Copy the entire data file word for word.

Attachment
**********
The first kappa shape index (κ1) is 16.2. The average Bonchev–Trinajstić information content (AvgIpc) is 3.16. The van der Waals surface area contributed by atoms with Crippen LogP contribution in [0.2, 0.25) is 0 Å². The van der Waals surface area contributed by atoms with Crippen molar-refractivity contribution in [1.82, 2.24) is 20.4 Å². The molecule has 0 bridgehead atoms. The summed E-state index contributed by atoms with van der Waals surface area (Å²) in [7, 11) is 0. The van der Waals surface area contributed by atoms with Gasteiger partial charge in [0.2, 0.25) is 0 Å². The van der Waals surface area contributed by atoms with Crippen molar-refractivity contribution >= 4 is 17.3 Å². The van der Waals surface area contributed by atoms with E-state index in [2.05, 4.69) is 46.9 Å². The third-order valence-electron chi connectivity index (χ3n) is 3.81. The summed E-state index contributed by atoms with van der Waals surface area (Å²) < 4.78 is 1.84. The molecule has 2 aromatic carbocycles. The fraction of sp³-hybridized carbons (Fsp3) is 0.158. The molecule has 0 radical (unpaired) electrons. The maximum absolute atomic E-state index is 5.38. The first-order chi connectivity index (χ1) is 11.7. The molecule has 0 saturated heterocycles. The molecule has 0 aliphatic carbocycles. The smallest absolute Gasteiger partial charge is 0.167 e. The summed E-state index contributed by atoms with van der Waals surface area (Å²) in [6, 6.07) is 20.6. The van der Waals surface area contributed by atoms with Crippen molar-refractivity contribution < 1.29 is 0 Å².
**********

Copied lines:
The first kappa shape index (κ1) is 16.2. The average Bonchev–Trinajstić information content (AvgIpc) is 3.16. The van der Waals surface area contributed by atoms with Crippen LogP contribution in [0.2, 0.25) is 0 Å². The van der Waals surface area contributed by atoms with Crippen molar-refractivity contribution in [1.82, 2.24) is 20.4 Å². The molecule has 0 bridgehead atoms. The summed E-state index contributed by atoms with van der Waals surface area (Å²) in [7, 11) is 0. The van der Waals surface area contributed by atoms with Gasteiger partial charge in [0.2, 0.25) is 0 Å². The van der Waals surface area contributed by atoms with Crippen molar-refractivity contribution >= 4 is 17.3 Å². The van der Waals surface area contributed by atoms with E-state index in [2.05, 4.69) is 46.9 Å². The third-order valence-electron chi connectivity index (χ3n) is 3.81. The summed E-state index contributed by atoms with van der Waals surface area (Å²) < 4.78 is 1.84. The molecule has 2 aromatic carbocycles. The fraction of sp³-hybridized carbons (Fsp3) is 0.158. The molecule has 0 radical (unpaired) electrons. The maximum absolute atomic E-state index is 5.38. The first-order chi connectivity index (χ1) is 11.7. The molecule has 0 saturated heterocycles. The molecule has 0 aliphatic carbocycles. The smallest absolute Gasteiger partial charge is 0.167 e. The summed E-state index contributed by atoms with van der Waals surface area (Å²) in [6, 6.07) is 20.6. The van der Waals surface area contributed by atoms with Crippen molar-refractivity contribution < 1.29 is 0 Å².